Belfast Telegraph

Belfast road is most clamped street in Northern Ireland - drivers spend £34k to free cars

By Michael Sheils McNamee

A road is in Belfast is the most clamped street or road in Northern Ireland, new figures have revealed.

Department for Infrastructure statistics show 16 vehicles were clamped on the Lisburn Road between the start of 2016 and the end of June this year.

It was almost double the number of clampings carried out on Chichester Street, Northern Ireland's second most clamped street.

Botanic Avenue, Great Victoria Street, and King Street all had eight clampings each.

Between January 2016 and June of this year Northern Ireland's motorists paid out £34,581 to have clamps removed from their cars.

Northern Ireland's 10 most clamped roads and streets were all in the Belfast City Council area.

In 2016 there were 254 cars clamped in Northern Ireland, 305 cars were clamped in 2017, and 91 cars were clamped in the first six months of 2018.

In Northern Ireland there are two reasons to clamp a car.

Action can be taken for an unpaid penalty charge notice, or against vehicles parked in urban clearways and bus lanes.

A spokesman for the Department for Infrastructure said clamping had been an effective measure to prevent traffic offences.

Clamping was introduced for cars parked in urban clearways and bus lanes on March 5.

Between that date and the end of June 35 cars were clamped and removed for that reason.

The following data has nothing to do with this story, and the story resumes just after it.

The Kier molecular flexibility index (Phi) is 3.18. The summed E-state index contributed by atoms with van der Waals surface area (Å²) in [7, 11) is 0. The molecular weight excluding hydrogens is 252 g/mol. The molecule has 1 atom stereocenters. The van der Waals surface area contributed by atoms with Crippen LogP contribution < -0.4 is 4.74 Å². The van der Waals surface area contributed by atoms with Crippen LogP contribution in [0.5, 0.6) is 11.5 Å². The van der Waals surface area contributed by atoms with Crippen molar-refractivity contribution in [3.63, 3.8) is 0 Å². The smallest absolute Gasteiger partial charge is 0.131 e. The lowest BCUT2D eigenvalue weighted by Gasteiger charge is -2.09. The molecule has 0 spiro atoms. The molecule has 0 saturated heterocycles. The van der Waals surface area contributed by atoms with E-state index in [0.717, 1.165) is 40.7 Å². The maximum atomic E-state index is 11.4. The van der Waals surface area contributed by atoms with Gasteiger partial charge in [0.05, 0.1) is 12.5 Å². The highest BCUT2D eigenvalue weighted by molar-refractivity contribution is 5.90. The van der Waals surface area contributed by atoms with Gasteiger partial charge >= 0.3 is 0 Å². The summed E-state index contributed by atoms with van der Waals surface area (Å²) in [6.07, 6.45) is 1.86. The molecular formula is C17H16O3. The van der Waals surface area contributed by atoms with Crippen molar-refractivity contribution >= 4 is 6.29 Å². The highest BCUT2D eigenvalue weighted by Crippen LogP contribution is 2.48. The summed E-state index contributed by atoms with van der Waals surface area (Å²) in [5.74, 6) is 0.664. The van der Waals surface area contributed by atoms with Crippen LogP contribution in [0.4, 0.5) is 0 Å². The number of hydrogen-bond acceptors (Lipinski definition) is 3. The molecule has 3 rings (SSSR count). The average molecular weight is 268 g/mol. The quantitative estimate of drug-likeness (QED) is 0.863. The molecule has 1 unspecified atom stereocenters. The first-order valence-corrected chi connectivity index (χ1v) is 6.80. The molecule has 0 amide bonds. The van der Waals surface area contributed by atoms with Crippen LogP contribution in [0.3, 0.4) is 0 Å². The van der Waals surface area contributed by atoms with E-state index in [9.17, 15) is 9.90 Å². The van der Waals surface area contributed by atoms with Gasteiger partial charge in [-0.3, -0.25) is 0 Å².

The rule was introduced to stop motorists blocking the main arteries into Belfast by parking illegally.

Enforcement is carried out for the Department for Infrastructure by contractor NSL Services Group.

Drivers are required to pay a charge of £40 to have a clamp removed if the car has been removed to a nearby street, or £105 if the car has been taken to the vehicle pound (with a £12 per day storage rate applied).

Speaking at the time of the launch of the measure, Ciaran de Burca, Department for Infrastructure director of transport projects, said: "Vehicles parked in urban clearway routes and bus lanes during operational hours cause significant delays and congestion for commuters and other road users, particularly during the morning and evening peak traffic hours.

"For drivers who choose to ignore urban clearway and bus lane regulations, this specially designed enforcement vehicle will carry out the removal and clamping of illegally parked vehicles, leaving main routes unobstructed during these key times and allowing other road users to continue on their journeys without the unnecessary delay caused."

Earlier this year the issue of clamping was in the headlines after footage emerged of Sinn Fein MLA Gerry Kelly removing a clamp from his car, raising questions about the legality of clamping a vehicle in a private car park.

Speaking after the incident, legal expert Joshua Rozenberg said clamping legislation had not been updated in Northern Ireland since the 1970s and differed substantially from other parts of the UK.

Clamping on private land in England and Wales became an offence in 2012 under the Protection of Freedom Act, with the same law having been in place in Scotland since 2002.

However, it remains legal in Northern Ireland.

Companies here can still hire contractors to clamp private cars on their land, although companies able to do this must be licensed by the Security Industry Authority (SIA) and are regulated by the British Parking Authority.

The maximum fee private contractors can charge to free a car from a clamp in Northern Ireland is £100.

Belfast Telegraph

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